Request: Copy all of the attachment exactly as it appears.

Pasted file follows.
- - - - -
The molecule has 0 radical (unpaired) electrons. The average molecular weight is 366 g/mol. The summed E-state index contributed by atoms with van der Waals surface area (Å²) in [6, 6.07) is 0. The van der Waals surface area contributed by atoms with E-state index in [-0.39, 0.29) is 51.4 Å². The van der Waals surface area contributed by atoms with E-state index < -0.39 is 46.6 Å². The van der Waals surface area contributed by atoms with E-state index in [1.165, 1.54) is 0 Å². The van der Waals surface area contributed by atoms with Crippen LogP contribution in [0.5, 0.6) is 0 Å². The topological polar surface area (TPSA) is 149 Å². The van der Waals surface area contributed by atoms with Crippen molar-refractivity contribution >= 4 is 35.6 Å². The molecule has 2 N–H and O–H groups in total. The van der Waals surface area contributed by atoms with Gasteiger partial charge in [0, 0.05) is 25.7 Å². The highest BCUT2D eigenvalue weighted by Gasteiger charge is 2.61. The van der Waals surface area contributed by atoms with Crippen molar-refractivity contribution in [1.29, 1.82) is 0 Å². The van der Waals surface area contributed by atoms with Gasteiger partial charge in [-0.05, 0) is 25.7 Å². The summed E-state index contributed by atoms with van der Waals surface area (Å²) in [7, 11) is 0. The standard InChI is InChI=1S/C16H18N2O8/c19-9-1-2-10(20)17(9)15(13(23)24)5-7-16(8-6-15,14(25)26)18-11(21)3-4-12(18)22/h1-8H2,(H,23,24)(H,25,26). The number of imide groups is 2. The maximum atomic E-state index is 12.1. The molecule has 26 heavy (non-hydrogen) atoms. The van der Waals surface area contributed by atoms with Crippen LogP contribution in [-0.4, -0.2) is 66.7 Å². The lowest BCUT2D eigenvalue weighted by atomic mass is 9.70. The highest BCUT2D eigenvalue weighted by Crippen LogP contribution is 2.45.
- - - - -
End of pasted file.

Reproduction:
The molecule has 0 radical (unpaired) electrons. The average molecular weight is 366 g/mol. The summed E-state index contributed by atoms with van der Waals surface area (Å²) in [6, 6.07) is 0. The van der Waals surface area contributed by atoms with E-state index in [-0.39, 0.29) is 51.4 Å². The van der Waals surface area contributed by atoms with E-state index < -0.39 is 46.6 Å². The van der Waals surface area contributed by atoms with E-state index in [1.165, 1.54) is 0 Å². The van der Waals surface area contributed by atoms with Crippen LogP contribution in [0.5, 0.6) is 0 Å². The topological polar surface area (TPSA) is 149 Å². The van der Waals surface area contributed by atoms with Crippen molar-refractivity contribution >= 4 is 35.6 Å². The molecule has 2 N–H and O–H groups in total. The van der Waals surface area contributed by atoms with Gasteiger partial charge in [0, 0.05) is 25.7 Å². The highest BCUT2D eigenvalue weighted by Gasteiger charge is 2.61. The van der Waals surface area contributed by atoms with Crippen molar-refractivity contribution in [1.29, 1.82) is 0 Å². The van der Waals surface area contributed by atoms with Gasteiger partial charge in [-0.05, 0) is 25.7 Å². The summed E-state index contributed by atoms with van der Waals surface area (Å²) in [7, 11) is 0. The standard InChI is InChI=1S/C16H18N2O8/c19-9-1-2-10(20)17(9)15(13(23)24)5-7-16(8-6-15,14(25)26)18-11(21)3-4-12(18)22/h1-8H2,(H,23,24)(H,25,26). The number of imide groups is 2. The maximum atomic E-state index is 12.1. The molecule has 26 heavy (non-hydrogen) atoms. The van der Waals surface area contributed by atoms with Crippen LogP contribution in [-0.4, -0.2) is 66.7 Å². The lowest BCUT2D eigenvalue weighted by atomic mass is 9.70. The highest BCUT2D eigenvalue weighted by Crippen LogP contribution is 2.45.